The Washington Post published an article on January 26 titled "Trump's intervention into policing, voting and immigration sets up showdown with America's largest cities". Several mayors throughout the country are quoted reacting to recent statements by our newly inaugurated president about policing and immigration.
The statements are what we are coming to expect from any number of state and local officials who step up to declaim their newfound fondness for "federalism" — code for state and local rights, at least as envisioned by these banty roosters as they condemn President Trump's assertion that he may use federal officers to aid in quelling out-of-control crime and homicide rates in some locales, most notably Chicago, which has become the new Murder Capitol of America. He may additionally withhold federal monies from jurisdictions that impede the lawful functioning of the nation's immigration laws through sanctuary policies that shield illegal aliens, almost invariably criminal aliens who have been arrested by the police, from the reach of Immigration and Customs Enforcement (ICE) agents.
For instance according to the article, Boston Mayor Marty Walsh (D) said "You are safe in Boston. If necessary, we will use City Hall itself to protect anyone who is targeted unjustly." What, exactly, is the "injustice" in taking custody of illegal aliens, particularly alien criminals, and subjecting them to due process in the immigration courts for a judge to make a decision as to whether they should be deported?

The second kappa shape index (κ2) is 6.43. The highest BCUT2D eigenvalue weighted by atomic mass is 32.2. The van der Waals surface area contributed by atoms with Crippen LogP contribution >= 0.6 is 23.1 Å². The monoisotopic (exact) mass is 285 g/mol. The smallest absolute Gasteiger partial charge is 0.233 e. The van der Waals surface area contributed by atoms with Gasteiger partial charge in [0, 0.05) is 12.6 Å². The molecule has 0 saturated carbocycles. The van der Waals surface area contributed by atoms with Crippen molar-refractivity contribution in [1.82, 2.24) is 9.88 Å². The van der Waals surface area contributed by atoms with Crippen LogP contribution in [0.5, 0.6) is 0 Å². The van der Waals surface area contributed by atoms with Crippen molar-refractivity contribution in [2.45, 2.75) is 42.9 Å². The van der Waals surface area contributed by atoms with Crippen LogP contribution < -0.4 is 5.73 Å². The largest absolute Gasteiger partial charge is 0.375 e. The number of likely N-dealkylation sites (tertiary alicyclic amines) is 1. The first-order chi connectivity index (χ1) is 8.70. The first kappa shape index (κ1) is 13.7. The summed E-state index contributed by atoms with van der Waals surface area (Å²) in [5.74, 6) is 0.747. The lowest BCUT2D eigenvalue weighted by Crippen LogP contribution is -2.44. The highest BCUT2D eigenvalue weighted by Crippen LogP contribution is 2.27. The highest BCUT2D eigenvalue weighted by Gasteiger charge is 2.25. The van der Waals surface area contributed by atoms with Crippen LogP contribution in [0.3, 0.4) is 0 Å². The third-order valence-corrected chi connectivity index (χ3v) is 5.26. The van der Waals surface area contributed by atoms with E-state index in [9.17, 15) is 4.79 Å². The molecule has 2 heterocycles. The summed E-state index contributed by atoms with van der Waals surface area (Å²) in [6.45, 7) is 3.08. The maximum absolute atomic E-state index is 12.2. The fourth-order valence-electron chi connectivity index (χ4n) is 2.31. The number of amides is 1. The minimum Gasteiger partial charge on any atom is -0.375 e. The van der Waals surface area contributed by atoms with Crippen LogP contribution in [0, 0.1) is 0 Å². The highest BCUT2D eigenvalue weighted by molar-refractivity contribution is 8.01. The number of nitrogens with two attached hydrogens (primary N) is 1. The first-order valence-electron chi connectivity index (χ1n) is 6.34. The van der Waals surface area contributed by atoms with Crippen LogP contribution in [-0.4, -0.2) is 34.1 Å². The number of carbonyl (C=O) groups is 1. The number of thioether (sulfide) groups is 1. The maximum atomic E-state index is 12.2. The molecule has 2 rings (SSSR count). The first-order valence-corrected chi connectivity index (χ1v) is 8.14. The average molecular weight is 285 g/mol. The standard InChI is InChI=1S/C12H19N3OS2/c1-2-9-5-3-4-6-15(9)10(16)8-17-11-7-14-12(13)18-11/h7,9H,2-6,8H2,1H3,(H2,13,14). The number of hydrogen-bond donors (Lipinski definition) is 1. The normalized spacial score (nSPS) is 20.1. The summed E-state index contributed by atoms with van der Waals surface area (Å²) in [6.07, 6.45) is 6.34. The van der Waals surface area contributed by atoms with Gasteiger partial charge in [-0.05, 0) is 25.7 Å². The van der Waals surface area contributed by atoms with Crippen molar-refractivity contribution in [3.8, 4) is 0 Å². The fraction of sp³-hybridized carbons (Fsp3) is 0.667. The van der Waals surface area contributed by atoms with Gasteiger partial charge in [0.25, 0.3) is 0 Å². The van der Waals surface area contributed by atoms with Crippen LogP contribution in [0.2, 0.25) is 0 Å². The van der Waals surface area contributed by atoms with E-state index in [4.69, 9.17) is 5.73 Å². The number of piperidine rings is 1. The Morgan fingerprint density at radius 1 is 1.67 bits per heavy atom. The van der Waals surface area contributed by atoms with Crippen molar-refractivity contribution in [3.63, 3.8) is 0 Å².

But putting aside the absurdity inherent in such statements, they fall flat to the public ear as a matter of tone. There is something fundamentally skewed in putting forward arguments in favor of "local control" while at the same time whining about the need for federal funding:
Elorza [Jorge Elorza, Democratic mayor of Providence, R.I.], who has vowed to defy any federal order to change how his city handles undocumented immigrants, said that officials within his administration have watched anxiously as Trump and his surrogates have leveled threats and suggestions that federal funding for sanctuary cities could be at stake. He estimates that about 10 percent of the city's $700 million budget consists of federal money.
Mayor Rahm Emanuel, when asked about President Trump's suggestion that he would send federal agents to stop the carnage in his city, responded that what the president should send instead is federal dollars for more police officers.
Yet at the same time, Emanuel has announced that the city is forming a legal fund to "protect" migrants from the long reach of ICE, a la Mayors Walsh and Elorza. The Chicago fund will initially consist of a million dollars.
How about this instead, Mr. Mayor? Use that money for all those additional police officers you say you need. I took a quick look, and apparently the yearly average salary for a police officer in Chicago is a bit less than $56,000. The base cost would be considerably less for bringing on new hires at the lower pay range, but you have to add in benefits, so let's say you hit maybe $75,000 annually per officer. This means that for every million dollars that you are ponying up to protect alien criminals from federal justice, Mr. Mayor, you could afford nearly 14 new police officers. Sounds like a fair trade to me.
As the saying goes, put your money where your mouth is. Want local control to defy the federal government? Then use all that local control to raise the money you need to run your local government and don't go asking for handouts from Uncle Sam even as you thumb your nose.